A solo concert in New Zealand resulted in a memorable performance of "Massachusetts" with a tomato hitting him at the start of the song and a girl pushing him into the on-stage orchestra at the end! Back in London he complained to the press of living in poverty in his big house in stockbroker belt Virginia Water, fuelling accusations of exploitation by his 22 year old wife (the girl with the bread pudding). This period resulted in Gibb having the ignominy of being made a Ward of Court by his concerned father. (Hugh Gibb was also tellingly the Bee Gees business manager). The solo path was proving a strange place to be and made all the more strange when interviewed by very strange men from German TV:
The recordings continued into 1970 and if anything Gibb was becoming increasingly avant-garde. The songs from this period have been widely bootlegged but this doesn't make them the any easier to compehend. The mood is austere with an anguished sub-text that even brings to mind the distinctly alien feel of Nico's harmonium-accompanied recordings. Scott Walker would certainly have been the life and soul of the party compared to this stuff! The lyrics are deeply mournful and seem to sketch out a possible war-time story-line. The overall atmosphere is actually enhanced by the rough bootlegged quality, as though it was pressed on scratchy early-20th Century shellac. This gives it the convincing sound of music made in another age, an accident that Duchamp and the other cut and paste surrealists would certainly have approved of ! The actual recordings are a marked improvement on the previous album's almost low-fi sound with more cohesive arrangements that in their ambition quote such diverse sources as Gustav Holst, Richard Strauss and "Big Country" composer Jerome Moross. But for the most part it is simple orchestration, harpischord and Robin's multi-tracked vocals, quavering over moody doom-filled lyrics. The LP was rumoured to have been titled "Sing Slowly Sisters" after the following song and it gives a good representation of the sound:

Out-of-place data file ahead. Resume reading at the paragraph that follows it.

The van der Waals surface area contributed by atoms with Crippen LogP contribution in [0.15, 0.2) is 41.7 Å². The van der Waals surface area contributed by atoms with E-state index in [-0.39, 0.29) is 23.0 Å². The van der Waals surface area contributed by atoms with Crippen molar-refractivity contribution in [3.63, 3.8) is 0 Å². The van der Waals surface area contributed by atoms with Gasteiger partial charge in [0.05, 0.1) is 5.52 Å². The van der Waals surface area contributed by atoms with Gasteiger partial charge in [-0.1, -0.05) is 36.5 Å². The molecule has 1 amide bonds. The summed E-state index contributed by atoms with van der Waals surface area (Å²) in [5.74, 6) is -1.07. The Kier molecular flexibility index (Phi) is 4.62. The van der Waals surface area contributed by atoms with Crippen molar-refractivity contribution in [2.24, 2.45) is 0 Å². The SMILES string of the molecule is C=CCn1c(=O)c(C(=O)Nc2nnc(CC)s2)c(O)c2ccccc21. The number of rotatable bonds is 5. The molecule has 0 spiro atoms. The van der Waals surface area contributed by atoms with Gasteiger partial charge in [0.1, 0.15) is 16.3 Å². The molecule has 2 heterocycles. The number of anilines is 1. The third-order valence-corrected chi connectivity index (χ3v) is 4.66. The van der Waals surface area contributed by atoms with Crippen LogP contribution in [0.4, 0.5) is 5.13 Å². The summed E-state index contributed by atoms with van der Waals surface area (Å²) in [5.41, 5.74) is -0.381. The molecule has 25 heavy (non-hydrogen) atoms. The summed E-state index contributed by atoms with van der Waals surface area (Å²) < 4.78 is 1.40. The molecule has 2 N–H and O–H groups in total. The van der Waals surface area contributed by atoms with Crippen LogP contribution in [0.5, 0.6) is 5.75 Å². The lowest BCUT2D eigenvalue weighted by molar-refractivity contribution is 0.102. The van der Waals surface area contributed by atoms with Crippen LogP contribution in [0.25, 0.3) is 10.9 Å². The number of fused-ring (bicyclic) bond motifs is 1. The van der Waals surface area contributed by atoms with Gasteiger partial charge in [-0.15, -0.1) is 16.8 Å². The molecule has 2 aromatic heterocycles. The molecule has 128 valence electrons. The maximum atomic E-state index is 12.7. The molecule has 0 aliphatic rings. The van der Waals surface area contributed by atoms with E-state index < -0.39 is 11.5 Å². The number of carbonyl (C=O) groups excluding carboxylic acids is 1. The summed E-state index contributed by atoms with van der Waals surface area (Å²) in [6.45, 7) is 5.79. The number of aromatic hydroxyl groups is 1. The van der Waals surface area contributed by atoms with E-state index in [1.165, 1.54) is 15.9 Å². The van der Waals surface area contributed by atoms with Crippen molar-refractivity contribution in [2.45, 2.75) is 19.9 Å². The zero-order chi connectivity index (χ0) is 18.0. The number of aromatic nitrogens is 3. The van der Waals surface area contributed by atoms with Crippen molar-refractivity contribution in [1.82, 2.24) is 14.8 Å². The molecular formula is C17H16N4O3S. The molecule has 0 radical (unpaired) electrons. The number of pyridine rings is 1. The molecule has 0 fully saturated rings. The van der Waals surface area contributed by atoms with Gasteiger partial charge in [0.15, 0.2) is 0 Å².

The record was never released and remains one of the few remaining holy grail's from the period yet to see light of day. A substantial and very satisfying Bee Gee's reissue programme has been under way now for a few years and the 1969-70 period is in theory the next period to be covered. We can but hope.
|Father Hugh, Robin, Barry, drummer Geoff & Maurice|
The 1969 break-up would prove to be an aberration in a career which would go from strength to strength. They would conquer America, establish themselves in the international pop firmament and tan wildly. Whether the stuff they knocked out from the mid 70's was any good is far beyond this humble scribe's remit. But I can certainly confirm that the under performing records from their crisis years and the stuff left mouldering in cardboard boxes in Marylebone recording studios, is very good and demands pulling out.
Here's Robin, back on track, proving the point: